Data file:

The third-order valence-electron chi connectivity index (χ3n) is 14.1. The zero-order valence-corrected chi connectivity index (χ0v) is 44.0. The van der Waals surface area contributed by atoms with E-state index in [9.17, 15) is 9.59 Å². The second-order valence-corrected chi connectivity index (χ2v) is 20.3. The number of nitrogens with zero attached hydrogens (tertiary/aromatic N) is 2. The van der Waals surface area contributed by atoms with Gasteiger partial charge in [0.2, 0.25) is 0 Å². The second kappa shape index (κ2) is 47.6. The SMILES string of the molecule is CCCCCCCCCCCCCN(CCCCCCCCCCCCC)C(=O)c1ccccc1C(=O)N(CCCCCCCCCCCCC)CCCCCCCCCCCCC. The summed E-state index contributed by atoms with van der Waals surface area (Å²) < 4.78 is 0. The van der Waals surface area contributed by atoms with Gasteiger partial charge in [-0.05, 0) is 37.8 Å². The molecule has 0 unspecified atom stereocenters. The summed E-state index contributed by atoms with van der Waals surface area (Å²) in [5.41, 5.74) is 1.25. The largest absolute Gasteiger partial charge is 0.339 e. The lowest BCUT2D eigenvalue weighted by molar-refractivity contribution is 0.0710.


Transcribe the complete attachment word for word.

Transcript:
The third-order valence-electron chi connectivity index (χ3n) is 14.1. The zero-order valence-corrected chi connectivity index (χ0v) is 44.0. The van der Waals surface area contributed by atoms with E-state index in [9.17, 15) is 9.59 Å². The second-order valence-corrected chi connectivity index (χ2v) is 20.3. The number of nitrogens with zero attached hydrogens (tertiary/aromatic N) is 2. The van der Waals surface area contributed by atoms with Gasteiger partial charge in [0.2, 0.25) is 0 Å². The second kappa shape index (κ2) is 47.6. The SMILES string of the molecule is CCCCCCCCCCCCCN(CCCCCCCCCCCCC)C(=O)c1ccccc1C(=O)N(CCCCCCCCCCCCC)CCCCCCCCCCCCC. The summed E-state index contributed by atoms with van der Waals surface area (Å²) < 4.78 is 0. The van der Waals surface area contributed by atoms with Gasteiger partial charge in [-0.05, 0) is 37.8 Å². The molecule has 0 unspecified atom stereocenters. The summed E-state index contributed by atoms with van der Waals surface area (Å²) in [5.41, 5.74) is 1.25. The largest absolute Gasteiger partial charge is 0.339 e. The lowest BCUT2D eigenvalue weighted by molar-refractivity contribution is 0.0710.